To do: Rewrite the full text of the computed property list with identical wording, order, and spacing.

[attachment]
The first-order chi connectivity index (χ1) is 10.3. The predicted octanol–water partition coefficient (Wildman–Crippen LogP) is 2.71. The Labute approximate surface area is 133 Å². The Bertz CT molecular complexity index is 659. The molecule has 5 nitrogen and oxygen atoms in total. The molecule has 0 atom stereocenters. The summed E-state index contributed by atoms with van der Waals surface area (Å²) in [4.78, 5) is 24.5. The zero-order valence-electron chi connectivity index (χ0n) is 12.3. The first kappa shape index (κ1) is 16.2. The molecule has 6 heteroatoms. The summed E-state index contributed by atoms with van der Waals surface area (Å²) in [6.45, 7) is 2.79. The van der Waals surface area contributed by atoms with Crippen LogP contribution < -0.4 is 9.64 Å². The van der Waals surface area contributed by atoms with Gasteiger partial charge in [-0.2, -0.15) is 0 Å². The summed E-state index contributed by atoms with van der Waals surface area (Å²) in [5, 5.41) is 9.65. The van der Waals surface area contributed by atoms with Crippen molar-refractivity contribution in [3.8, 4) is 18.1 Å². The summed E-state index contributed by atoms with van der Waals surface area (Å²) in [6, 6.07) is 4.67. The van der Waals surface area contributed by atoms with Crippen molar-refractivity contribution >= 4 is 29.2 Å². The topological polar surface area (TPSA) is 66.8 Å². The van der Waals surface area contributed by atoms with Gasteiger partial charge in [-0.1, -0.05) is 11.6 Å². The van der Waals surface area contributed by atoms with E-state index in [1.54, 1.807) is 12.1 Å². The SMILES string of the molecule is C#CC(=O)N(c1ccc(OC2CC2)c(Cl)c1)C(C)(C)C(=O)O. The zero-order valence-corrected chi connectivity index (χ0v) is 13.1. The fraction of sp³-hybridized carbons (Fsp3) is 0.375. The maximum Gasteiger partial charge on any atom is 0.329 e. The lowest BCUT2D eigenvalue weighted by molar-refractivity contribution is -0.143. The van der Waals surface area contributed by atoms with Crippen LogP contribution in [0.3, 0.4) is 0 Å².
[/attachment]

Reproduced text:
The first-order chi connectivity index (χ1) is 10.3. The predicted octanol–water partition coefficient (Wildman–Crippen LogP) is 2.71. The Labute approximate surface area is 133 Å². The Bertz CT molecular complexity index is 659. The molecule has 5 nitrogen and oxygen atoms in total. The molecule has 0 atom stereocenters. The summed E-state index contributed by atoms with van der Waals surface area (Å²) in [4.78, 5) is 24.5. The zero-order valence-electron chi connectivity index (χ0n) is 12.3. The first kappa shape index (κ1) is 16.2. The molecule has 6 heteroatoms. The summed E-state index contributed by atoms with van der Waals surface area (Å²) in [6.45, 7) is 2.79. The van der Waals surface area contributed by atoms with Crippen LogP contribution < -0.4 is 9.64 Å². The van der Waals surface area contributed by atoms with Gasteiger partial charge in [-0.2, -0.15) is 0 Å². The summed E-state index contributed by atoms with van der Waals surface area (Å²) in [5, 5.41) is 9.65. The van der Waals surface area contributed by atoms with Crippen molar-refractivity contribution in [3.8, 4) is 18.1 Å². The summed E-state index contributed by atoms with van der Waals surface area (Å²) in [6, 6.07) is 4.67. The van der Waals surface area contributed by atoms with Crippen molar-refractivity contribution >= 4 is 29.2 Å². The topological polar surface area (TPSA) is 66.8 Å². The van der Waals surface area contributed by atoms with Gasteiger partial charge in [-0.1, -0.05) is 11.6 Å². The van der Waals surface area contributed by atoms with E-state index in [1.54, 1.807) is 12.1 Å². The SMILES string of the molecule is C#CC(=O)N(c1ccc(OC2CC2)c(Cl)c1)C(C)(C)C(=O)O. The zero-order valence-corrected chi connectivity index (χ0v) is 13.1. The fraction of sp³-hybridized carbons (Fsp3) is 0.375. The maximum Gasteiger partial charge on any atom is 0.329 e. The lowest BCUT2D eigenvalue weighted by molar-refractivity contribution is -0.143. The van der Waals surface area contributed by atoms with Crippen LogP contribution in [0.3, 0.4) is 0 Å².